Book Review: The Lost Tudor Princess
Keeping Up With The Tudors
The Lost Tudor Princess:
The Life of Lady Margaret Douglas
by Alison Weir
Ballantine Books, 2016
At long last, she gets a great big modern biography. In her latest book, popular historian and historical novelist Alison Weir turns her attention to Lady Margaret Douglas, the smart, headstrong niece of England’s King Henry VIII, the daughter of his sister Margaret Tudor.
Lady Margaret came of age at a time of powerful, larger-than-life women like Mary Queen of Scots, Bess of Hardwick, and of course Queen Elizabeth I, and Weir’s book distills a vast amount of research about that time in primary and secondary sources (along with the author’s signature sleuthing-out of clues when matters go murky). The picture she paints of Lady Margaret is that of a canny backstage operator rather than a flamboyant creature of the spotlight, and according to Weir, that very contrast is cause enough to study the life of this remarkable woman:
Like all of her cousins, Margaret was a victim of Queen Elizabeth’s animosity toward her female heirs; like them, she was imprisoned, but, unlike them, she was freed. Despite everything, she had managed to retain her position at court through four turbulent reigns, a lucky survivor in the brutal world of sixteenth-century politics. Furthermore, she died in her bed, not by the ax like Jane Grey or Mary, Queen of Scots, or in prison like Katherine and Mary Grey; and she lived out what her contemporaries would have seen as her allotted span. Perhaps that is why her story is more obscure than theirs – and that is one of many reasons why it needs to be told.
In two dozen meaty, densely-annotated chapters, Weir excavates that story from sometimes recalcitrant records, and the Lady Margaret who emerges from these pages is a vital, nervy creature, by turns passionate and intriguing, periodically enraging her uncle through her repeated and ill-advised dealings with the better-looking men of that politically explosive family, the Howards. Margaret was lady-in-waiting to several of Henry’s wives, and she moved in the highest circles of the Court, but even so, she had the increasingly psychopathic Henry as the head of her family, which led to some stark panic when her various alliances went against the pleasure of the Crown:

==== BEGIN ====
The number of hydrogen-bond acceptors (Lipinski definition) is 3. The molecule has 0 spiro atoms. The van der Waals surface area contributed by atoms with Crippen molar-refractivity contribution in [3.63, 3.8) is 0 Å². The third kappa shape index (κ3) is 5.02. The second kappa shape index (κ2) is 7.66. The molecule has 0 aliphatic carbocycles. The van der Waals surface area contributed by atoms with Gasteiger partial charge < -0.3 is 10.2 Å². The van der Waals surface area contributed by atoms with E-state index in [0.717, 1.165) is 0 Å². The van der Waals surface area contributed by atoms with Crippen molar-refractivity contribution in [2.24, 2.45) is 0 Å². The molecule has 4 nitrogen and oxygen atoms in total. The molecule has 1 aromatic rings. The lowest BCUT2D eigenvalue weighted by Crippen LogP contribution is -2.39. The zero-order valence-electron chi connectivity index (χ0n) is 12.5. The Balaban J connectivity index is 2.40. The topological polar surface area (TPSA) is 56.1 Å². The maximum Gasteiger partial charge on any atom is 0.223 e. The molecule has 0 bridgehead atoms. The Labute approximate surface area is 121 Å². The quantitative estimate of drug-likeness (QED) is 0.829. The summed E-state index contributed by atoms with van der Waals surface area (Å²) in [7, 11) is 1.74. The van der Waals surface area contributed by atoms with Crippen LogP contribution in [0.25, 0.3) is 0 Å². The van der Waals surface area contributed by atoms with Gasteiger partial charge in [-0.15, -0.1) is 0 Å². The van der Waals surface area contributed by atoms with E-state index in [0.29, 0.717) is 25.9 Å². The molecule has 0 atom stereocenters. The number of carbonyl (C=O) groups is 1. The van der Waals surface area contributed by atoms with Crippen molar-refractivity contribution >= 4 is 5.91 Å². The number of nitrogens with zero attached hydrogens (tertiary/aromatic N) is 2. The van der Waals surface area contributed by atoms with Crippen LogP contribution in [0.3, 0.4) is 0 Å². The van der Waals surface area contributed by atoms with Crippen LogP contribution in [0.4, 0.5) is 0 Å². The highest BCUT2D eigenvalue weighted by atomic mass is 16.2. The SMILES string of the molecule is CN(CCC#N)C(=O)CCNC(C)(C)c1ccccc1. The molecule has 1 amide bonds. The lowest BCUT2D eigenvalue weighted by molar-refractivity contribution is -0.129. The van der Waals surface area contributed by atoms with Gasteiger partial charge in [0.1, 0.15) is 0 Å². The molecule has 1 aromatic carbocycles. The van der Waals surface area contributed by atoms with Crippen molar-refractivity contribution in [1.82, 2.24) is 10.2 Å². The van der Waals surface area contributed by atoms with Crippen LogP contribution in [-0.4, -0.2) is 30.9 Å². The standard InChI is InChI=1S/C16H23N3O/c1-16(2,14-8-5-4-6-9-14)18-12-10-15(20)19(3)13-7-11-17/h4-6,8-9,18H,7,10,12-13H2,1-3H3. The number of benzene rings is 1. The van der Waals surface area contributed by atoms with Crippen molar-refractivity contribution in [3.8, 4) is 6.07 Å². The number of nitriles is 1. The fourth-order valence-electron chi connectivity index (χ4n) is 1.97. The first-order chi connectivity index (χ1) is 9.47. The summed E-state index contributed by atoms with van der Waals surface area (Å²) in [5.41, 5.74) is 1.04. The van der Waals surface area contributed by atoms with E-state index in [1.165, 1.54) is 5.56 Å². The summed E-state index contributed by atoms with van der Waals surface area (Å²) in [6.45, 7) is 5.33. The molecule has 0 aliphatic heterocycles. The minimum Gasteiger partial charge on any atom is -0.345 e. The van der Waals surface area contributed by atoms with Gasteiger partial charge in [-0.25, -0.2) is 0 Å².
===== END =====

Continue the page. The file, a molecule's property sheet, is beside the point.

Margaret had some days in which to agonize over the prospect of dying a hideous death, at just twenty years old, for the crime of having fallen in love. She can have been under no illusions as to what she was facing, or that the King would spare her because of their kinship and his former affection for her. That he would send her to the block was all too believable, given that he had recently signed the warrant for his wife, the Queen of England, to be beheaded. And there he had been merciful, for Anne had been sentenced to be burned or beheaded at his pleasure, burning being the statutory sentence for women convicted of treason. In her anguish, Margaret must have prayed that, if it came to it, he would show the same clemency to her.
It was Lady Margaret’s son, Henry Stuart, Lord Darnley, who married Mary Queen of Scots and through her founded the House of Stuart when her grandson, James VI, became Elizabeth’s successor. A great deal of Weir’s terrific book is devoted to anatomizing Margaret’s dynastic wheelings and dealings, and the author is a very practiced hand at keeping such political arcana tense and interesting. She’s written about most of her dramatis personae for decades, after all, and in The Lost Tudor Princess she’s in top form.
And she’s relentlessly clear on Lady Margaret’s long-term goal – and her success in achieving it, even if, like Moses, she never quite reached the Promised Land herself:
Margaret did not live to see her dynastic ambitions brought to fruition. How she would have exulted to see her grandson ascend the English throne as James I, first monarch of the House of Stuart, uniting the kingdoms of England and Scotland under one ruler. It is what she had hoped and schemed for all her life. And it is her blood, not that of Henry VIII or her rival, Elizabeth I, that has flowed in the veins of every sovereign since.